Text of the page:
Scorpion venom shows promise for treating fetal alcohol spectrum disorder

March 18, 2020

WASHINGTON - A research team led by Children's National Hospital faculty was able to "rescue" a pre-clinical model of fetal alcohol spectrum disorder (FASD) in juvenile models, reversing motor skill deficits with the help of a novel drug derived from scorpion venom. The finding, in the , could offer hope to an estimated 119,000 children born with this condition worldwide each year.

FASD, caused by alcohol consumption during pregnancy, causes numerous learning disabilities, including cognitive and intellectual deficits. Motor skills problems can be an early indicator for these other issues, explains study leader

Hashimoto-Torii has been studying these effects ever since her postdoctoral training when, pregnant herself; she became interested in the consequences of environmental exposures on development. Over the past several years, she and colleagues have published a series of papers toward understanding FASD's molecular mechanisms.

In the most current paper, her team worked with a pre-clinical model of FASD in which gestating fetuses were exposed to alcohol at embryonic days 16 and 17, a period in which brain cells grow predominantly in the upper cortex, a brain region that plays a key role in motor abilities. This embryonic period corresponds to early mid-gestation in human fetuses.

When the researchers tested these pre-clinical models 30 days after birth--in two exams designed to assess both large-- and small-muscle motor skills--they showed significant deficits in both areas. Searching for the molecular differences that might underlie this diminished performance, the researchers found that prenatal alcohol exposure immediately activated a signaling pathway known as "heat shock," which causes cells to produce protective proteins. These heat shock proteins were produced randomly in some cells, rather than uniformly throughout the cell population.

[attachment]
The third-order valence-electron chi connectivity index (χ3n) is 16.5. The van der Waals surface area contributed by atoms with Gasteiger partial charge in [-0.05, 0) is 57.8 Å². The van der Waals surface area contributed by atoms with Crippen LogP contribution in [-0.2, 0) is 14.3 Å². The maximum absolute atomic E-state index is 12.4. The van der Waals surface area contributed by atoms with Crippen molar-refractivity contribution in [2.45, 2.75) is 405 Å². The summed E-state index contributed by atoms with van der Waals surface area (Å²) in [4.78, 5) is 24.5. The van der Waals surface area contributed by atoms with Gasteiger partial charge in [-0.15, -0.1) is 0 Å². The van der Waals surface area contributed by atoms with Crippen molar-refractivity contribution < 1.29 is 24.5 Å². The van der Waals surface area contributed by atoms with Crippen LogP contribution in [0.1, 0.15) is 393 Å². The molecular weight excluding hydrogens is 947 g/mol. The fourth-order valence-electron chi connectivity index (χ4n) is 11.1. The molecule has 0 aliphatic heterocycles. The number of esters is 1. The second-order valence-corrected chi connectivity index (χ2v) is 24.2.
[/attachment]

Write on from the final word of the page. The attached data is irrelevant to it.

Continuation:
Using a pre-clinical model that allowed them to track the descendants of these rapidly dividing neurons, the team found differences in the expression of 93 genes. One gene in particular, known as Kcnn2, which encodes a calcium-activated potassium channel, was over-expressed in the cells that produced heat shock proteins. This gene already has been implicated as playing an important role in learning and memory. Cells in which Kcnn2 was over-expressed showed abnormal firing patterns.

When the researchers administered a drug that blocks this channel, known as Tamapin and derived from Indian red scorpion venom, the affected cells' firing patterns reverted to normal. More importantly, pre-clinical models that received this drug at 30 days of life showed marked improvements in both large- and small-muscle motor skills. The fact that the pre-clinical models could still show improvements long after the initial damage suggests that treatment for children with FASD with a similar agent might also be effective, says Hashimoto-Torii. To that end, she and colleagues have launched a biotech company to further investigate this drug to see if it might hold promise in humans.